:-D

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Technology runs amok. I confess to being born before earthlings landed on the moon. I remember a world where Purelle boogers simply did not exist. A time when to read the Bible meant opening that black leather with gilt edges that suggested some unknown bovine had paid the ultimate price to wrap those red-lettered words. Then came the LOL Cats Bible. The Lego Bible. Now the Emoji Bible. Emojis are made possible by the demand of cell phone users to express that which otherwise requires considerable wordsmithing. They’re popular. So much so that Oxford Dictionaries’ word of the year is the unpronounceable 😂. I’m not even sure if you’ll see it on your screen. If not, imagine a yellow circle laughing until it cries. Or crying until it laughs. There’s some ambiguity there. In any case, bibleemoji.com offers to translate your favorite Bible verses into emojis.

A naughty little boy, I suspects, lurks inside many of us of my particular gender. So I opened a new tab and went to biblegateway.com. There I looked up Ezekiel 23.20, in the King James, of course, and copied and pasted it. The results were somewhat 😒. “4 she doted upon their paramours, whose flesh is as the flesh of asses, & whose issue is like the issue of 🐴s.” I don’t know about you, but I see several missed opportunities there. A picture, they say, is worth a thousand 📚. Is there an emoji for “words”? Can there be? I’m trying hard to keep within my word quota here, so please bear with me.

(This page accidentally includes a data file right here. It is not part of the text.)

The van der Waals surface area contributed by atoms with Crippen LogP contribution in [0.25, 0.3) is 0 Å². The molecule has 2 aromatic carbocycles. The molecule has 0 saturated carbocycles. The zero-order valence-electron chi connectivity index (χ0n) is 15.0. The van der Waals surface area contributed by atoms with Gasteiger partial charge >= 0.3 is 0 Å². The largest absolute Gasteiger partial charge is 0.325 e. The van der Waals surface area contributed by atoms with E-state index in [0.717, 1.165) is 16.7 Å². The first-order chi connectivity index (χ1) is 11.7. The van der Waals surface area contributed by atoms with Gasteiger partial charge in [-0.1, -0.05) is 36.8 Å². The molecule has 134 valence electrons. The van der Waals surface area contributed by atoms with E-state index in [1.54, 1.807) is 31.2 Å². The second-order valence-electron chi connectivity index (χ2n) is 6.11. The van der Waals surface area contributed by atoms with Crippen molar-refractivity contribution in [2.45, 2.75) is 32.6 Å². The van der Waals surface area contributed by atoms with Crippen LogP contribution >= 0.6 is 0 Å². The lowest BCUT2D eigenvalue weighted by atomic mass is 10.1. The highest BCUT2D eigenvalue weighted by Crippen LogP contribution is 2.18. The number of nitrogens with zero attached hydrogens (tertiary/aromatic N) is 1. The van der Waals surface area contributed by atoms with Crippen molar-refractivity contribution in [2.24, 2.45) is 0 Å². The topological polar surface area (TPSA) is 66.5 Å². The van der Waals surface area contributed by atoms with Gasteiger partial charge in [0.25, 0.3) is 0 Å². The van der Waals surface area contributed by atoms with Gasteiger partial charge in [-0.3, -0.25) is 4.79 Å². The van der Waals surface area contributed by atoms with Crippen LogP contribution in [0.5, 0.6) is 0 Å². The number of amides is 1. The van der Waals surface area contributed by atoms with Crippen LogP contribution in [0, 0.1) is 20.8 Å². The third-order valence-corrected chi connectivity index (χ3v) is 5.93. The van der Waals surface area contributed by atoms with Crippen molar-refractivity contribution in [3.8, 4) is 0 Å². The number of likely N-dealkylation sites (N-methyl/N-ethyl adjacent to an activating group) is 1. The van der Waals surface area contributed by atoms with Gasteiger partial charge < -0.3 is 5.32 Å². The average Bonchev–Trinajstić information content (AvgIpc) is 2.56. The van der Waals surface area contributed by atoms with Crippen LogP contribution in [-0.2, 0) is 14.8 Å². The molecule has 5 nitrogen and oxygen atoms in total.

I’m hoping against hope that unicode has kept up with my puerile fascination with rebus writing. It seems likely that all writing began that way. Draw a picture of what you mean and, with a little luck, others will understand. The capital A, for example, represents the head of an ox. It’s easier to see if you flip it upside-down. Better yet, just write it this way: 🐮. The ancient Egyptians, one gets the impression, would’ve been proud. After all, we call their labor-intensive communication system hieroglyphics, or “sacred writing.” It was inevitable that what some consider holy writ would eventually come down to the lowest common denominator. Still, I’m somewhat disappointed. When I dragged my mind to more lofty verses all I found were simple textual changes to my requests. Perhaps it’s for the best. When I tried “Jesus wept” I got “jesus wept” rather than the expected 😭. 😦